From this week on I will publish an article every week for the foreseeable future, remembering a true hero of the beautiful game, their achievements and their greatest moments.
As an English football fan, only one man seemed to make sense to kick it off. Every English football fan, young and old, knows Sir Bobby Charlton. Currently a director at former club Manchester United, Charlton has contributed so much to English football, and continues to do so. He was knighted in 1994, becoming only the sixth person to be granted the highly prestigious honour for contribution to football.
Charlton was born in Ashington in 1937, the youngest of two brothers (his brother Jack was also part of the 1966 England side, and later went on to manage Ireland) into a footballing family. His mother had four brothers, Jack, George, Jim and Stan Milburn, who were professional footballers, as well as a cousin, Jackie Milburn. Bobby signed with United at the age of 15 on 1 January 1953, and turned professional just under two years later, in October 1954.
In 1958, football was nearly robbed of this great talent, when Manchester United's flight from Belgrade crashed in Munich, where it had stopped to refuel. Many great footballers and young men lost their lives, but Sir Bobby was lucky enough to survive.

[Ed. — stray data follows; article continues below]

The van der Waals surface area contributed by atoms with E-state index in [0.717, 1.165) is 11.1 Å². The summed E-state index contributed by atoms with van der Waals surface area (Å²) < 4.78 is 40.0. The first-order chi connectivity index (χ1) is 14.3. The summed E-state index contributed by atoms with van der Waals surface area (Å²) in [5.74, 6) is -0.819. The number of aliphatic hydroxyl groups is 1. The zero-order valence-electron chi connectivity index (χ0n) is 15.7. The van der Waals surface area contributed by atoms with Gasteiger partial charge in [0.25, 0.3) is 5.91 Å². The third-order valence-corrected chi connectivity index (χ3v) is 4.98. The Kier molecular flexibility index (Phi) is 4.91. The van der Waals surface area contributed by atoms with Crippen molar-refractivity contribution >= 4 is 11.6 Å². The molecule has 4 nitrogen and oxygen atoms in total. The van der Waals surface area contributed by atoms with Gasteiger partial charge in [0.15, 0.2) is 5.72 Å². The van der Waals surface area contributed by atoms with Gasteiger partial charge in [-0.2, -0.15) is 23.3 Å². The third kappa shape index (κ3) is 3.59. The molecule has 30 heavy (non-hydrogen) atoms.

Widely regarded as the driving force behind England's solitary successful World Cup campaign on home territory in 1966, where he was named player of the tournament, Sir Bobby's career was one of great success. Until recently, when David Beckham overtook him, Charlton held the record for most outfield appearances for England, with 106 caps, scoring 49 goals from midfield, and he also stands at second place for the most Manchester United appearances, behind Ryan Giggs, though Charlton started more games.
He is also the all-time top scorer for Manchester United to date, despite playing from midfield, and was arguably the most important player in a team that included George Best and Denis Law.
Charlton won a total of three First Division (now Premier League) titles, an FA Cup, four Charity Shields (now Community Shield) and a European Cup in his 17 years at United, in a time when the sport was simply more competitive than it is today. He was also able to lift the World Cup with England, as well as winning the now defunct British Home Championship 10 times.
Bobby Charlton is a name that has become synonymous with English football, particularly Manchester United, but his legacy is worth much more than just football. Charlton is a stand-out example for footballers due to his charity work. He has been involved in fund raising for cancer charities, as well as land-mine clearance for many years, to name just two of the charities he is involved with.
If there is any justice in the world, football will always remember Sir Bobby Charlton as one of its brightest stars, and a true legend of the game. Long live Sir Bobby.